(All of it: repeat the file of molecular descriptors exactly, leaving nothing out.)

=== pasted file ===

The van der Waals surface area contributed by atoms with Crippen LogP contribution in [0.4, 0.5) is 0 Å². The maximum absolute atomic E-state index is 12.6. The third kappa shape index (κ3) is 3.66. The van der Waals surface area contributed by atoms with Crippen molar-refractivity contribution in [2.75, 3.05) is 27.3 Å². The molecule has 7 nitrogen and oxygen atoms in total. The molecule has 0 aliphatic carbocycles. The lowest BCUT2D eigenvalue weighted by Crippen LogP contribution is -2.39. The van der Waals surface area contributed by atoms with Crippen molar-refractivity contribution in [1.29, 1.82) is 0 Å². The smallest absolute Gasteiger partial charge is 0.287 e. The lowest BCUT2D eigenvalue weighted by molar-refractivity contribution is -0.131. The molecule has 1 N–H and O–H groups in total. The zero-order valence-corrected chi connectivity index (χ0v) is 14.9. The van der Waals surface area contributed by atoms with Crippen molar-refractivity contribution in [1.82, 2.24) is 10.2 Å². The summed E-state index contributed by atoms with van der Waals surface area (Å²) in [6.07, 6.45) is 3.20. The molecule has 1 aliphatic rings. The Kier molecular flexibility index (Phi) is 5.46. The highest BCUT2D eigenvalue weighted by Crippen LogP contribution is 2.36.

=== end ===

The van der Waals surface area contributed by atoms with Crippen LogP contribution in [0.4, 0.5) is 0 Å². The maximum absolute atomic E-state index is 12.6. The third kappa shape index (κ3) is 3.66. The van der Waals surface area contributed by atoms with Crippen molar-refractivity contribution in [2.75, 3.05) is 27.3 Å². The molecule has 7 nitrogen and oxygen atoms in total. The molecule has 0 aliphatic carbocycles. The lowest BCUT2D eigenvalue weighted by Crippen LogP contribution is -2.39. The van der Waals surface area contributed by atoms with Crippen molar-refractivity contribution in [1.29, 1.82) is 0 Å². The smallest absolute Gasteiger partial charge is 0.287 e. The lowest BCUT2D eigenvalue weighted by molar-refractivity contribution is -0.131. The molecule has 1 N–H and O–H groups in total. The zero-order valence-corrected chi connectivity index (χ0v) is 14.9. The van der Waals surface area contributed by atoms with Crippen molar-refractivity contribution in [1.82, 2.24) is 10.2 Å². The summed E-state index contributed by atoms with van der Waals surface area (Å²) in [6.07, 6.45) is 3.20. The molecule has 1 aliphatic rings. The Kier molecular flexibility index (Phi) is 5.46. The highest BCUT2D eigenvalue weighted by Crippen LogP contribution is 2.36.